Carlsen yells swear word in rage at chess loss

Norwegian chess phenomenon Magnus Carlsen yelled out “faen!”, a Norwegian expletive meaning literally “the devil”, and threw his pen down, after he lost his fourth match at the World Blitz Chess Championship in Berlin on Wednesday.

Carlsen yells swear word in rage at chess loss
Magnus Carlsen at the World blitz in Berlin. Photo: Robert Schlesinger / picture alliance / NTB scanpix
The player’s use of the expletive, which translates more loosely as “shit” or “fuck”, left the polite and understated chess world mildly shocked. 
“It is reasonably unusual. It is certainly a breach of how one should behave,” Ian Rogers, the Australian grand master and veteran chess journalist, told Norway's national broadcaster NRK. “I don't think Magnus would have done the same in a long chess game. It would have had far greater consequences.” 
After winning the world championship in rapid chess on Monday, Carlsen only managed sixth place in the blitz chess, the first time he has lost a world championship in more than two years. 
“I’m very disappointing with myself,” Carlsen told a press conference after the championship. “One thing is the game, but what I’m most disappointed in is how I tackled it.” 
“I realize it looks pretty stupid to spin round and round and punch your hands in the air and then storm out like a moron.” 
The loss sees another worrying loss of form for Carlsen, who this summer visibly struggled at the Norway Chess tournament in Stavanger, when he lost four matches, coming seventh out of the ten players.

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Norway chess champ defeated for first time in two years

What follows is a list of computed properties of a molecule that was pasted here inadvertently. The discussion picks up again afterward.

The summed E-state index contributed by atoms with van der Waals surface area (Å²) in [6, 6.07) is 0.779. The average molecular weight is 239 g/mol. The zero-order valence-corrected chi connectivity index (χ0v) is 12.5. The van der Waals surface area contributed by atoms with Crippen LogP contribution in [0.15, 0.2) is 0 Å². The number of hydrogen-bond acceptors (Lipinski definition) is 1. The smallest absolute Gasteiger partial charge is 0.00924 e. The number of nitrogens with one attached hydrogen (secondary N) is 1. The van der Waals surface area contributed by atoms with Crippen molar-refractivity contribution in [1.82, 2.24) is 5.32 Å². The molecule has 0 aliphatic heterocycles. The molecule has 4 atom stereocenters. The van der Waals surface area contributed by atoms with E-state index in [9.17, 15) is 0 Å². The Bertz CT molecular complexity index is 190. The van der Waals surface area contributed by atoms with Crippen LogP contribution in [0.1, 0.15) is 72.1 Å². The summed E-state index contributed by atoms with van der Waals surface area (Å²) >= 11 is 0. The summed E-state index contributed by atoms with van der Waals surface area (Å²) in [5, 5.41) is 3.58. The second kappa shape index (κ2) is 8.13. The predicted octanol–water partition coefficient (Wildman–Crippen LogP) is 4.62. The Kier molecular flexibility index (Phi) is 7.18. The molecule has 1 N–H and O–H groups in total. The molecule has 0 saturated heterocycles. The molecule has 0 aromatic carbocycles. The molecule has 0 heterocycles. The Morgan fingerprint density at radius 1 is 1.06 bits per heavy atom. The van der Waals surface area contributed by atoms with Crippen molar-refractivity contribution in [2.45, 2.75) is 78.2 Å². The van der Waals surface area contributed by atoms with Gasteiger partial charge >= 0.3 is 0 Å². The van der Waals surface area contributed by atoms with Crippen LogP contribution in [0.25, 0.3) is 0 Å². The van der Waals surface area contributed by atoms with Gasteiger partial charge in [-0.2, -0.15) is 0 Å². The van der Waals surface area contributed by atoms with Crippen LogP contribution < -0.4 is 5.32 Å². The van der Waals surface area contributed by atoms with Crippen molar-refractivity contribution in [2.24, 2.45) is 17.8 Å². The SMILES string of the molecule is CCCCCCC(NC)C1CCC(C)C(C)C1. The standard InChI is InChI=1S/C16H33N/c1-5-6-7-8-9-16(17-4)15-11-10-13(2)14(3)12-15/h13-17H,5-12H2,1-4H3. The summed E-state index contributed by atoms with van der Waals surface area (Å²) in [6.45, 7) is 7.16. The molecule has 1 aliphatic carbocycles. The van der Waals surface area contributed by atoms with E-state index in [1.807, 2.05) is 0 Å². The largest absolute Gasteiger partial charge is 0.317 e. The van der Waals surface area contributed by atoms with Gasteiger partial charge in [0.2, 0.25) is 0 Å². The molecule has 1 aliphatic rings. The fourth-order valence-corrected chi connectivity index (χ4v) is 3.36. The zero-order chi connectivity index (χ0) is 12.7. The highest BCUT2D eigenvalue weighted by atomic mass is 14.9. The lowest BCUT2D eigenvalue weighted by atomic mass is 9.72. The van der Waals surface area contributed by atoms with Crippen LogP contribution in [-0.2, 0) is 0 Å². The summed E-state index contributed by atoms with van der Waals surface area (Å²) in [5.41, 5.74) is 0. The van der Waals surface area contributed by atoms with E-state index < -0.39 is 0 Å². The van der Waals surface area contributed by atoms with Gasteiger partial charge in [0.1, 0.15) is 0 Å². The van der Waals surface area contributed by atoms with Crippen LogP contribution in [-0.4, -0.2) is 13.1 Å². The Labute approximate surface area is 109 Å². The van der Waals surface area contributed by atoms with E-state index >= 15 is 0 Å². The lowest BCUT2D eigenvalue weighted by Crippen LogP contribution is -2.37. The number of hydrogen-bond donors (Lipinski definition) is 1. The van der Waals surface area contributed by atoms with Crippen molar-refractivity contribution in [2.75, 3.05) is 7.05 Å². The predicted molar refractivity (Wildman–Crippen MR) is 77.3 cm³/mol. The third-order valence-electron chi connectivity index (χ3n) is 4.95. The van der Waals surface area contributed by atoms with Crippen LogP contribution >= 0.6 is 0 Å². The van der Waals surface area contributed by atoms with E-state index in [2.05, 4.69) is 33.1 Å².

World chess champion Magnus Carlsen has suffered his first defeat in more than two years and a record 125 games, while playing a tournament in his native Norway.

Norway chess champ defeated for first time in two years
Magnus Carlsen at the Energy Denmark Champions in Copenhagen in May 2019. Photo: Claus Bech / Ritzau Scanpix / AFP
The world number one resigned after when he was a bishop down in the endgame against Polish grandmaster Jan-Krzysztof Duda, who is ranked a relatively humble number 15 in the world.
But on Saturday evening, 22-year-old Duda managed to do what no one — including the world's top 10 players — had managed to do since July 2018.   
It was Duda's only win of the tournament in Stavanger so far and, as he told Chess 24 afterwards, “I didn't expect to win this game.”
But he was, he said “extremely happy, obviously”.
Carlsen, who is often tough on himself in post-game analysis, offered no excuses. “Extremely disappointing”, he said: “Completely unforgivable”.
Carlsen's undefeated run stretches all the way back to July 31, 2018, when Azerbaijani grandmaster Shakhriyar Mamedyarov defeated him. During that time, Carlsen scored 44 wins and 81 draws against his opponents.